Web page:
Submitted to: Book of Abstracts Aquaculture America
Publication Type: Abstract only
Publication Acceptance Date: 10/6/2004
Publication Date: 1/5/2005
Citation: Davis Jr, K.B. 2005. Influence of the photoperiod on feed consumption, growth, intraperitoneal fat composition and insulin-like growth factor-i on sunshine bass [abstract]. Book of Abstracts, Aquaculture America. p. 100. Interpretive Summary:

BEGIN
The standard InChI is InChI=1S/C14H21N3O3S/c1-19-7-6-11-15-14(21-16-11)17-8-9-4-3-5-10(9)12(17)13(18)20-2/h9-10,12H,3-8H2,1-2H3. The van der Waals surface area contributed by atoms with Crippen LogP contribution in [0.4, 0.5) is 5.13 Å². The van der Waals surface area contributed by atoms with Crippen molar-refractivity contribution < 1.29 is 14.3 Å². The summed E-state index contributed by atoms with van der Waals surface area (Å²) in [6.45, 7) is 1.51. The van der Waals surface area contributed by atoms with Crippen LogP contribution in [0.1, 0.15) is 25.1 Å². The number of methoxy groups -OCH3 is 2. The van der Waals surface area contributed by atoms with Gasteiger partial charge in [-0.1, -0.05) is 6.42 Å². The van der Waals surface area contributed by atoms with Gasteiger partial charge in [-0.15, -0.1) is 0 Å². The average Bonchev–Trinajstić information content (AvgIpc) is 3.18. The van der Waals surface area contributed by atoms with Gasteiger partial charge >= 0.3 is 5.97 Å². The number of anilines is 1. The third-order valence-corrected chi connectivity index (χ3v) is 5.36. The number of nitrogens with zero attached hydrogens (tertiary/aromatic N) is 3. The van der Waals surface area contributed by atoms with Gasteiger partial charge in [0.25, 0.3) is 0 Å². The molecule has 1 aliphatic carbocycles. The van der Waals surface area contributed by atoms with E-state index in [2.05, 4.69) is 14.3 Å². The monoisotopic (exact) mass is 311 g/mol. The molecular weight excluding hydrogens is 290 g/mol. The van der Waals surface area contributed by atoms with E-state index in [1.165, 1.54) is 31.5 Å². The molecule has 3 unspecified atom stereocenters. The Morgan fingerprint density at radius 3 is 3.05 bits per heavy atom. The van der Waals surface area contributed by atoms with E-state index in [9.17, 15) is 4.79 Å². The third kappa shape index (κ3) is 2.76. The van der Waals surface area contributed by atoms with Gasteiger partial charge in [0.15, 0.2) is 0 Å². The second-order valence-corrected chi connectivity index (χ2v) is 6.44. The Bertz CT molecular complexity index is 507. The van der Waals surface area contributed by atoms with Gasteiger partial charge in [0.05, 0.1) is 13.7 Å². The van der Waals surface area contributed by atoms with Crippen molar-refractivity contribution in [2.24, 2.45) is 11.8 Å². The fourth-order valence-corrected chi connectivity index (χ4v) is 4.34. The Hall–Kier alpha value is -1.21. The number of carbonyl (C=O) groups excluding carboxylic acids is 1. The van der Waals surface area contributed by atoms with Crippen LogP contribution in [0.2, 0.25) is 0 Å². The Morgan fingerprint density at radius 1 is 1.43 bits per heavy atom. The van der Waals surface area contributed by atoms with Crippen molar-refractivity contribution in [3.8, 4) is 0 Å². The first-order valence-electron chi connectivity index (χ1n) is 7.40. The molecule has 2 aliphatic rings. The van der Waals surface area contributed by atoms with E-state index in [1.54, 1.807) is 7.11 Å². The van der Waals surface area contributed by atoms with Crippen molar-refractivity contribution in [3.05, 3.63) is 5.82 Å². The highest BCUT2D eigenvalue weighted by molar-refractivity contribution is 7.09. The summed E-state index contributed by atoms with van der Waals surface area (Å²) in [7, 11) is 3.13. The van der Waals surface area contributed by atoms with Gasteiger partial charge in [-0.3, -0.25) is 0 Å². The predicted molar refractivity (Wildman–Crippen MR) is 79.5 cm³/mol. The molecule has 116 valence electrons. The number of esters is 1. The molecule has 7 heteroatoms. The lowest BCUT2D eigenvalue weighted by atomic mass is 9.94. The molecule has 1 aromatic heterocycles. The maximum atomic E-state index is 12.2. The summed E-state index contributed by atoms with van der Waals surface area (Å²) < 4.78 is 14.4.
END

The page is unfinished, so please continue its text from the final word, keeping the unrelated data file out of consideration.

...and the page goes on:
Technical Abstract: Sunshine bass (Morone chrysops X Morone saxatilis) about one year old were raised for 7 weeks in round 700 liter tanks supplied with 23 oC flowing well water and air. Four tanks were randomly stocked with 30 sunshine bass which weighed 131.4 + 1.63g. Two tanks were exposed to a 16 hour photoperiod (L) and two tanks were exposed to an 8 hour photoperiod (S) for the first three weeks. At the end of the first three weeks one of the tanks on the L photoperiod was changed to the S photoperiod (LS) and one of the tanks on the S photoperiod was changed to the L photoperiod (SL). Fish were fed to satiation by hand during the first 2 hours of the light period by offering feed until 1 minute passed with feed in the tank without any feeding. Beginning at the end of the second week of the study all fish in each tank were weighed and 6 fish from each treatment were bled and the intraperitoneal fat (IPF) was dissected, weighed and expressed as a % of the body weight (IPF%). Blood samples were centrifuged and the plasma frozen and later analyzed for insulin-like growth factor-I (IGF-I) concentration and expressed as ng/ml. Individual body weight of the fish grew for the first month of the study and were stable for the last three weeks. Feed consumption decreased during each sample period. These effects were attributed to the increased size of the fish and to the decreasing density of the fish as samples were removed from each tank each week. By the end of the experiment only six fish remained in most tanks. Feed consumption decreased during the experiment from an initial 3 to 4% of the body weight per day during the first 2 weeks to about 1 % of the body weight per day for the last week. IPF was increased during the experiment from about 4.5% at the first sample to about 6.4% by the end of the experiment. IGF-I concentrations were higher in the long photoperiod group than other treatments only in the third week sample and did not correlate with size of the fish. There was no consistent effect of the length of the photoperiod on any of the parameters measured.